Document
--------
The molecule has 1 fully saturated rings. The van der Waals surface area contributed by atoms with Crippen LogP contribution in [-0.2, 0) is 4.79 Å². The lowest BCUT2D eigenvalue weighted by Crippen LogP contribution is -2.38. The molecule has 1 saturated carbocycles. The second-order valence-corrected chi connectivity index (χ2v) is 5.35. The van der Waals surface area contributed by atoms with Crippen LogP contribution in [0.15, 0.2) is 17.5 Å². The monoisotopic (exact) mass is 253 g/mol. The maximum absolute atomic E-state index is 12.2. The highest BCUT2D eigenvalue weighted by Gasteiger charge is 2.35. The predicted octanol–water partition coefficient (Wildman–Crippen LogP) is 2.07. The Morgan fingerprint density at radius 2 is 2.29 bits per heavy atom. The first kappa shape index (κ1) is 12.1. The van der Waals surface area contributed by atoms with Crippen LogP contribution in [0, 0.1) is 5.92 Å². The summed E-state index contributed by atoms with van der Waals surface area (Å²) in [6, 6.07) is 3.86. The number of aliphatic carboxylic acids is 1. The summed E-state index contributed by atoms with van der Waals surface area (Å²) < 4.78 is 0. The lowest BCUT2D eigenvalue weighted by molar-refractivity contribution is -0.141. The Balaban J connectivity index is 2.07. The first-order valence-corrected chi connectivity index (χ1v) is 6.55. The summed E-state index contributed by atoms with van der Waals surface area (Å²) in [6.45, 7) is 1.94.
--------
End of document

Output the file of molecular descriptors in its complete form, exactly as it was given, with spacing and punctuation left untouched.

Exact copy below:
The molecule has 1 fully saturated rings. The van der Waals surface area contributed by atoms with Crippen LogP contribution in [-0.2, 0) is 4.79 Å². The lowest BCUT2D eigenvalue weighted by Crippen LogP contribution is -2.38. The molecule has 1 saturated carbocycles. The second-order valence-corrected chi connectivity index (χ2v) is 5.35. The van der Waals surface area contributed by atoms with Crippen LogP contribution in [0.15, 0.2) is 17.5 Å². The monoisotopic (exact) mass is 253 g/mol. The maximum absolute atomic E-state index is 12.2. The highest BCUT2D eigenvalue weighted by Gasteiger charge is 2.35. The predicted octanol–water partition coefficient (Wildman–Crippen LogP) is 2.07. The Morgan fingerprint density at radius 2 is 2.29 bits per heavy atom. The first kappa shape index (κ1) is 12.1. The van der Waals surface area contributed by atoms with Crippen LogP contribution in [0, 0.1) is 5.92 Å². The summed E-state index contributed by atoms with van der Waals surface area (Å²) in [6, 6.07) is 3.86. The number of aliphatic carboxylic acids is 1. The summed E-state index contributed by atoms with van der Waals surface area (Å²) < 4.78 is 0. The lowest BCUT2D eigenvalue weighted by molar-refractivity contribution is -0.141. The Balaban J connectivity index is 2.07. The first-order valence-corrected chi connectivity index (χ1v) is 6.55. The summed E-state index contributed by atoms with van der Waals surface area (Å²) in [6.45, 7) is 1.94.